Cassville schools considering metal detectors

Wednesday, November 27, 2019

Discussion of new safety measure includes student voices

The Cassville school district is looking into installing metal detectors at two district campuses, with three entrances specifically being considered.

“We are looking at options, including those at Entry Shield,” said Richard Asbill, Cassville superintendent. “People can go to to find video and information about the security devices from the point of view of another superintendent in a rural school district.”

The idea is imbedded in the district’s main priority, the safety of staff and students.

“We have security cameras in place, as well as check in and check out procedures in place,” Asbill said. “But, we began this conversation about the metal detectors and looking into anything else that can be done to ensure student and staff safety.”

A person trying to enter any building on the Cassville campus must first buzz in and identify himself or herself. The visitor is then immediately seen on camera, and the staff will decided at that time whether to allow the individual to enter the facility.

“But, let’s say it is 4:15 p.m., and there is a game,” Asbill said. “The doors are practically held open, and now the campus is easily accessible.

“Then, we started talking about what security cameras do as far as monitoring safety and what else we could do to deter a potential threat that could involve a weapon.”

The Cassville student council and administration sat down and began asking and answering questions about the metal detector options.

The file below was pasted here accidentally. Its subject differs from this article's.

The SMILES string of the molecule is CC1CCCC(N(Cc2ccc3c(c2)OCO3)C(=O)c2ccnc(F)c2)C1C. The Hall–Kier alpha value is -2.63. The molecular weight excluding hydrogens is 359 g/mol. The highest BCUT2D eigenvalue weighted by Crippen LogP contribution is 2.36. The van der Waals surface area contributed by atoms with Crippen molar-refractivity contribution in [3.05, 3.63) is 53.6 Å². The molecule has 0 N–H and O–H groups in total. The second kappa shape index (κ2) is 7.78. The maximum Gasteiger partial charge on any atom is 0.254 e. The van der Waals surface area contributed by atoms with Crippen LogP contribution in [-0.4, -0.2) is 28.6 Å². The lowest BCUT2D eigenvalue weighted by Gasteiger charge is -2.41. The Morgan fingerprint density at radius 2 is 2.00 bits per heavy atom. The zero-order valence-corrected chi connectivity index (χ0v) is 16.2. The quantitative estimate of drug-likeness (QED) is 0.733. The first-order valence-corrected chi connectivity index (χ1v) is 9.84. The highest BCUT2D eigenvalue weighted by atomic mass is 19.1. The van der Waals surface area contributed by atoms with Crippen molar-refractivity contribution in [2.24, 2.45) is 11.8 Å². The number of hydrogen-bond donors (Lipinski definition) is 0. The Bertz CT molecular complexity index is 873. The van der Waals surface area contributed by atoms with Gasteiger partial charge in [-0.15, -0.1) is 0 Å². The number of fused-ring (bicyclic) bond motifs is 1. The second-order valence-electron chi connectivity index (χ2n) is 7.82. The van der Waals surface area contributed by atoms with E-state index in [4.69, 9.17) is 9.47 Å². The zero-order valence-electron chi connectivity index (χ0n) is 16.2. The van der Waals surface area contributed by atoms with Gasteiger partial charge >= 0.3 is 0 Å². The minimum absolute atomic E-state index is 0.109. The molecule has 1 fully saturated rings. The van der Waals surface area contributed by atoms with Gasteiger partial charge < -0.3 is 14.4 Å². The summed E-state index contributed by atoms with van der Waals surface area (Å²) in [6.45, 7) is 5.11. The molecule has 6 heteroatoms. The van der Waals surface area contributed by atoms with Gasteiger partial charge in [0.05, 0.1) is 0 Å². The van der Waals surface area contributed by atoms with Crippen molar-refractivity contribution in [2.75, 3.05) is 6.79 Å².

“The students were able to identify key points to the process with valid concerns,” Asbill said. “From the point of view on how the devices work, we are looking at a technology that is camera integrated with an app. The app will send a notification to the administration if a weaponized threat is discovered.”

This process will allow for a deterrent, which will help prevent any possible threat, as well as allow the administration to react in an appropriate manner.

“The discussion now is addressing another level of staff and student safety,” Asbill said. “Security measures are always questioned, and as safe as we believe we are in a rural community, the school district will take every measure possible to keep them safe.”

Originally, the district was looking at one location for a metal detector.

“However, based on student questions and concerns, we are looking at three locations now,” Asbill said. “This is a direct response to student questions, and we are looking at two in the high school and one in the middle school.”

The metal detector to be placed in the middle school will be at the main entrance.

“That way all students, including the ones who ride the bus, will have to pass through the metal detector to gain entrance to the building,” Asbill said. “As concerned as we are with safety, being able to prevent accidents is a huge part of that.”

All in all, the school district has been having the metal detector discussion for the last few months.

“Really, we have been talking about it more aggressively during the last three months,” Asbill said. “There was a school conference where a company came in with a demo presentation of the product.

“We believe we are a good school and good community, but we aren’t immune to possible threats that could have been prevented.”

The metal detectors will cost about $30,000 each after being installed.

“The school will look into using grant money to cover some of the cost, but realistically, that will cover about one-third of the cost,” Asbill said. “A potential goal of having the metal detectors in place and functional could be as early as January or February.

“We will bring it back to the board of education for the December meeting for discussion and potentially have a proposal at the first of the year to be approved.”

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